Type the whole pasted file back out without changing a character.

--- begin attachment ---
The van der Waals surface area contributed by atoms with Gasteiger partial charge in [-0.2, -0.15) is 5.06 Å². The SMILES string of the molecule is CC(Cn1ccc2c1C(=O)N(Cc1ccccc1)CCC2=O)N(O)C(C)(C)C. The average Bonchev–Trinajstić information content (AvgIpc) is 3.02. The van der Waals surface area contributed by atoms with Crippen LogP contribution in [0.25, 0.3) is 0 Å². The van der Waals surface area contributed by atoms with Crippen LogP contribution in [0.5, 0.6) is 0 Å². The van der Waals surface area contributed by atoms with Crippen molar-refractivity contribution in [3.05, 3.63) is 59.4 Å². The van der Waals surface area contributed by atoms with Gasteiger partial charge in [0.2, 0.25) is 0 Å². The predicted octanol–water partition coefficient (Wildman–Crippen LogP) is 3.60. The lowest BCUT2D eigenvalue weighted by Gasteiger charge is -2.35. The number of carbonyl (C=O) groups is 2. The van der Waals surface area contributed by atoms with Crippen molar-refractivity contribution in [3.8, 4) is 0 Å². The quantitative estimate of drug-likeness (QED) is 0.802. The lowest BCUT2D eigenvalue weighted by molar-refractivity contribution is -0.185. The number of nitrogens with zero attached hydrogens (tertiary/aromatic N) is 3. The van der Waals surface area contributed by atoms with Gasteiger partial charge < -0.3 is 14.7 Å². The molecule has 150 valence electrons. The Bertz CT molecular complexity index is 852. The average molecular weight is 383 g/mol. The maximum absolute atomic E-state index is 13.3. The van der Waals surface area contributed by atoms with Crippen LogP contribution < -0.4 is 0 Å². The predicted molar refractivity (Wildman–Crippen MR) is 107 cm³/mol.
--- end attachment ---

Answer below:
The van der Waals surface area contributed by atoms with Gasteiger partial charge in [-0.2, -0.15) is 5.06 Å². The SMILES string of the molecule is CC(Cn1ccc2c1C(=O)N(Cc1ccccc1)CCC2=O)N(O)C(C)(C)C. The average Bonchev–Trinajstić information content (AvgIpc) is 3.02. The van der Waals surface area contributed by atoms with Crippen LogP contribution in [0.25, 0.3) is 0 Å². The van der Waals surface area contributed by atoms with Crippen LogP contribution in [0.5, 0.6) is 0 Å². The van der Waals surface area contributed by atoms with Crippen molar-refractivity contribution in [3.05, 3.63) is 59.4 Å². The van der Waals surface area contributed by atoms with Gasteiger partial charge in [0.2, 0.25) is 0 Å². The predicted octanol–water partition coefficient (Wildman–Crippen LogP) is 3.60. The lowest BCUT2D eigenvalue weighted by Gasteiger charge is -2.35. The number of carbonyl (C=O) groups is 2. The van der Waals surface area contributed by atoms with Crippen molar-refractivity contribution in [3.8, 4) is 0 Å². The quantitative estimate of drug-likeness (QED) is 0.802. The lowest BCUT2D eigenvalue weighted by molar-refractivity contribution is -0.185. The number of nitrogens with zero attached hydrogens (tertiary/aromatic N) is 3. The van der Waals surface area contributed by atoms with Gasteiger partial charge < -0.3 is 14.7 Å². The molecule has 150 valence electrons. The Bertz CT molecular complexity index is 852. The average molecular weight is 383 g/mol. The maximum absolute atomic E-state index is 13.3. The van der Waals surface area contributed by atoms with Crippen LogP contribution < -0.4 is 0 Å². The predicted molar refractivity (Wildman–Crippen MR) is 107 cm³/mol.